The novel, his fourth, has been hugely divisive. Some think it brilliant and relevant, others (like India Knight) dismiss it as “unbelievably misogynist”. It’s a book populated by cheating husbands, dysfunctional relationships and casual racism. Even the women refer to themselves as sluts. There is a lot of sex, much of it unfeeling, aggressive and there is an underlying tone of menace directed at several of the female characters. But it’s a book. And Tsiolkas is not a misogynist. He’s a sincere, intelligent, gay man who has been with his partner for 25 years. Do people automatically blur the lines between authorial reality and fictional viewpoint? Does writing about misogynist make him a de facto misogynist? (I don’t think it does). And why do so many people have such disparate views on the novel? Online, people have been quick to detract, even when they haven’t read it, because as Derek O’Connor writes in his 500 Words of Summer post on On the Record today:

Everybody knows that you don’t need to actually experience the art in question any more to have an opinion on it.

Have you read The Slap? Did you like it? Is it misogynistic?

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Later today (update: scroll down for longlist) the longlist for the 2010 Man Booker Prize will be announced. The initial longlist of 13 books should result in a slight bump in sales, but then apparently TV Book clubs sell more books than a Man Booker nomination. In the run up the longlist announcement, speculation has been frantic and broad-ranging, but what was most interesting about this year, was a discussion that book place on Twitter last week. Guardian Books Editor Claire Armitstead (@carmitstead) asked her followers to take a punt on who they expected to see nominated. A large chunk of the replies suggested were books by male authors, which prompted this tweet from book blogger Rachael Beale (aka @FlossieTeacake): “Oh God, please not an all-male longlist… I might cry.” With novels like The Long Song by Andrea Levy, Miss Thing by Nora Chassler, The Hand That First Held Mine by Maggie O’Farrell, The Golden Mean by Annabel Lyon, Burley Cross by Nicola Barker, The Memory of Love by Aminatta Forna, Room by Emma Donoghue, Ruby’s Spoon by Anna Lawrence Pietroni and The News Where You Are by Catherine O’Flynn eligible, does that discussion imply that the standard of books by women written in the last year wasn’t very hight? It’s certainly true of some very big name writers (and past winners, who happen to be men), like Ian McEwan, Martin Amis and Yann Martel who have all published below-par novels this year.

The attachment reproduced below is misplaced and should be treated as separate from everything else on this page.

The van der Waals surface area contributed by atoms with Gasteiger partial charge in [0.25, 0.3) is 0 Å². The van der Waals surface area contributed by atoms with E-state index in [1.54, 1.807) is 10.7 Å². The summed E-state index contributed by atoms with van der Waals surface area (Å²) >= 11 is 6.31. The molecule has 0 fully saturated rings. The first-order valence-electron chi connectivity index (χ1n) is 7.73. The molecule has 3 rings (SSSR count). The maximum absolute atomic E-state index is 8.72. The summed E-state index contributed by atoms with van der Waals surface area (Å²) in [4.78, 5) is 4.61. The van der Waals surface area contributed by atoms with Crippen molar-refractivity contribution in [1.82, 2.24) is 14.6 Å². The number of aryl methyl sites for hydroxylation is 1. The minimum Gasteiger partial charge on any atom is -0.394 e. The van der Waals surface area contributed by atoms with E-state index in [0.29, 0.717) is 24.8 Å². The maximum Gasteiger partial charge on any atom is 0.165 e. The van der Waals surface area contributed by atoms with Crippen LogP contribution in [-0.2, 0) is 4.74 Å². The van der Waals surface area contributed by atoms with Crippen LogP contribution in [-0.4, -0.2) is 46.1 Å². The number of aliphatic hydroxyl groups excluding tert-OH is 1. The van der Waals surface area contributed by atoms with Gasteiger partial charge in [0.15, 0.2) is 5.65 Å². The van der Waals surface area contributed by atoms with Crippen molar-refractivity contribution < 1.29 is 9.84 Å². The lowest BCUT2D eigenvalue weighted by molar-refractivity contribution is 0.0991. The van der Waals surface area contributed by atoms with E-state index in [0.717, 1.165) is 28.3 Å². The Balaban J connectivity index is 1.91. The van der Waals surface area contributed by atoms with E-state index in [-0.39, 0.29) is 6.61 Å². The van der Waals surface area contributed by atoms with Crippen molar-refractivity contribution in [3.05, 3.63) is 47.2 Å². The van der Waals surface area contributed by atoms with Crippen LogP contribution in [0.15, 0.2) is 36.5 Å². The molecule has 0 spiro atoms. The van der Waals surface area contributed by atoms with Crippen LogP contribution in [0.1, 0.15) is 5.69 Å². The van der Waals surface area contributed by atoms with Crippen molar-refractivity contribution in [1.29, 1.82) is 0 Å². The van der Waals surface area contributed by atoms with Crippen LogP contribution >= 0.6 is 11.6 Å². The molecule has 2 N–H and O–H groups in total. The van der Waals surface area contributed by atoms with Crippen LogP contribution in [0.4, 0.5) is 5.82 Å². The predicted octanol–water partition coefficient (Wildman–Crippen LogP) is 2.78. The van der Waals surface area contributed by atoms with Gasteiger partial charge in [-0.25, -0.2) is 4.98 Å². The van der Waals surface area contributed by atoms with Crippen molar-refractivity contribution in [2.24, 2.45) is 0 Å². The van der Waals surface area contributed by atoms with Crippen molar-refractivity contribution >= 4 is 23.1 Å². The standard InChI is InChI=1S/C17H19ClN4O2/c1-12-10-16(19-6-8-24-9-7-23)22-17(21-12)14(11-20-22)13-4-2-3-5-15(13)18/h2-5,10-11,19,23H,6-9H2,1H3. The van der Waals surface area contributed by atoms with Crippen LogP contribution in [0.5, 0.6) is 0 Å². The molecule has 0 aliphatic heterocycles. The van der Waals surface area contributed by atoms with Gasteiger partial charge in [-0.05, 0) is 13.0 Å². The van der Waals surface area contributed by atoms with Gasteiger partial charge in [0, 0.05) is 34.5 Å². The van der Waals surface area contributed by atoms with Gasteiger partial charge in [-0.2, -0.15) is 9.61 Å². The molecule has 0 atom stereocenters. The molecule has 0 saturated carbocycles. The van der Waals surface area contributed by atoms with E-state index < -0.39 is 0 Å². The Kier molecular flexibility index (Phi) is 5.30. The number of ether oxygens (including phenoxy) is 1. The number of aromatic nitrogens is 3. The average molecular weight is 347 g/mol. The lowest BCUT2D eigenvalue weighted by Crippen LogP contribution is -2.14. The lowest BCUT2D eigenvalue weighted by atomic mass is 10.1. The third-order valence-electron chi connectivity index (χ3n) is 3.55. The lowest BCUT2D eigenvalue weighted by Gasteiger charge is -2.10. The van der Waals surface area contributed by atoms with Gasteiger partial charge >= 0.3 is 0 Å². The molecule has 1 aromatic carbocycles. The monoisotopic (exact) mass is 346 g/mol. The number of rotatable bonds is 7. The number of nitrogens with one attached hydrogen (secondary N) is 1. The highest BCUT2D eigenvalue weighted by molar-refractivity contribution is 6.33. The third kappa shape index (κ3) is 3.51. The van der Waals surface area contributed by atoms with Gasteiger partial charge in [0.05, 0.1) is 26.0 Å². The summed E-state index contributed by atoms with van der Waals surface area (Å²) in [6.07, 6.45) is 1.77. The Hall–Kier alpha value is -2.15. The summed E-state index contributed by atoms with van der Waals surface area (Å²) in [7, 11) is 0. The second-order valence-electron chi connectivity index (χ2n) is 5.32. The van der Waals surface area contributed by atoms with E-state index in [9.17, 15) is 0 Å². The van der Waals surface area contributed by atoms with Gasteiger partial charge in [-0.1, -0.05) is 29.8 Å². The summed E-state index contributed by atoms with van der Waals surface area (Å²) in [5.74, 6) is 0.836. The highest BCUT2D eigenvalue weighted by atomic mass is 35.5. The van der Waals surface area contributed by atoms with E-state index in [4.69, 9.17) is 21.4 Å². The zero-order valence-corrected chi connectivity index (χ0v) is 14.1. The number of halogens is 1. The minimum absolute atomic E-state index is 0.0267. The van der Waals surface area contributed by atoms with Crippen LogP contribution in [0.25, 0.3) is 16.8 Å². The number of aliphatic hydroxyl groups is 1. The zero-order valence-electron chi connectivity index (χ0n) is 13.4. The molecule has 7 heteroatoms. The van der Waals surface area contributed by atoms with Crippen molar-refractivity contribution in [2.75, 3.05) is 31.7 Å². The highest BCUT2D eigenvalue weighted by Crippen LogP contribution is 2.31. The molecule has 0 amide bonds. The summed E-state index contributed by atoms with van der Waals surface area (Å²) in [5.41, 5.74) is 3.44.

There’s a randomness to predicting most arts prizes, but I think we might see Jon McGregor, Tom McCarthy, Paul Murray, Andrea Levy, Joe O’Connor, Christos Tsiolkas and David Mitchell on there. Possible Irish contenders include O’Connor, Hugo Hamilton, Emma Donoghue and Paul Murray.

Where having is concerned, my outright bet would be on David Mitchell’s Thousand Autumns of Jacob de Zoet. But there’s always the cautionary tale of Joseph O’Neill. Two years ago, William Hill stopped taking bets at the longlist stage on Netherland being the overall winner and the book failed to make the shortlist. Ah yes, Julian Barnes you wily old fox, it IS “posh bingo”.

What have you read and what are you think should be on the longlist? What would you love/hate to see on there?

Update: Here’s the 2010 longlist. Congrats to all the nominees

Peter Carey Parrot and Olivier in America (Faber and Faber)

Emma Donoghue Room (Pan MacMillan – Picador)

Helen Dunmore The Betrayal (Penguin – Fig Tree)

Damon Galgut In a Strange Room (Grove Atlantic – Atlantic Books)

Howard Jacobson The Finkler Question (Bloomsbury)

Andrea Levy The Long Song
(Headline Publishing Group – Headline Review)

Tom McCarthy C (Random House – Jonathan Cape)

David Mitchell The Thousand Autumns of Zacob de Zoet (Hodder & Stoughton – Sceptre)

Lisa Moore February (Random House – Chatto & Windus)

Paul Murray Skippy Dies (Penguin – Hamish Hamilton)

Rose Tremain Trespass (Random House – Chatto & Windus)

Christos Tsiolkas The Slap (Grove Atlantic – Tuskar Rock)

Alan Warner The Stars in the Bright Sky
(Random House – Jonathan Cape)